Ad Policy

October 25, 1999 Issue


  • Editorials

    Korean My Lai

    Repressed memory is the ammunition of history, returning when one least expects it to puncture the complacency of the present.

    Bruce Cumings

  • Bradley Does Healthcare

    With his recent speech on healthcare, Bill Bradley has moved the worsening plight of the uninsured back into the spotlight.

    Jacob S. Hacker

  • Sign up for our weekly newsletter and we'll send you a FREE gift.


  • Books and the Arts

    Big Labor’s Little Problem

    At a "Lean Workplace School" for union members, sponsored by the monthly magazine Labor Notes in 1996, the discussion centered around how to fight employers' speed-up and worker-manageme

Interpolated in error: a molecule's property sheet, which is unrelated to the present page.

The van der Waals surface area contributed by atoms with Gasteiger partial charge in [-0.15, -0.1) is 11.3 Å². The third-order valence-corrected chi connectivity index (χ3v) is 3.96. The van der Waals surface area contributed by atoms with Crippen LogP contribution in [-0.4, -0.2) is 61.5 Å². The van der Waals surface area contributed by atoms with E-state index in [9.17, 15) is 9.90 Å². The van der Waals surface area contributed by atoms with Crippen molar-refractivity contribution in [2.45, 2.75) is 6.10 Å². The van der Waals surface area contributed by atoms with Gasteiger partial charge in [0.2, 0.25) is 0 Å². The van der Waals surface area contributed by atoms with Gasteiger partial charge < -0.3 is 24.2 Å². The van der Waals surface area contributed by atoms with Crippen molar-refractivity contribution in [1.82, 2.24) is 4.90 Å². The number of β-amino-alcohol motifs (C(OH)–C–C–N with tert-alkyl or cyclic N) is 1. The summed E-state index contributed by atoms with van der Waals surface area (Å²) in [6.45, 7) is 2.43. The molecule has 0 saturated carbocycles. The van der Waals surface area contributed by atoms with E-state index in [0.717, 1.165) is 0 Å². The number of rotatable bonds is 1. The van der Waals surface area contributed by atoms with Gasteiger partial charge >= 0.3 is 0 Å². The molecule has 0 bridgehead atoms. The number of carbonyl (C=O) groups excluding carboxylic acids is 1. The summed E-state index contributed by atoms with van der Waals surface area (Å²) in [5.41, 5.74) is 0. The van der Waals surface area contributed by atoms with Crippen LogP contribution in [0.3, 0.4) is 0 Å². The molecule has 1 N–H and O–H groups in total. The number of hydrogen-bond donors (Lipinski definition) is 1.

Jane Slaughter

  • Is the Boston Tea Party Over?

    Anyone who has led a discussion on the economy or trade or globalization in this country has faced the question, Should I buy American? Sounds simple enough.

    John Cavanagh

  • Remains of the Day

    Every Wednesday since January 1992, an indefatigable group of halmonis (Korean for "grandmothers") in their 70s and 80s have led a rally in front of the Japanese Embassy in Seoul.

    Margaret Juhae Lee

  • Support Independent Journalism.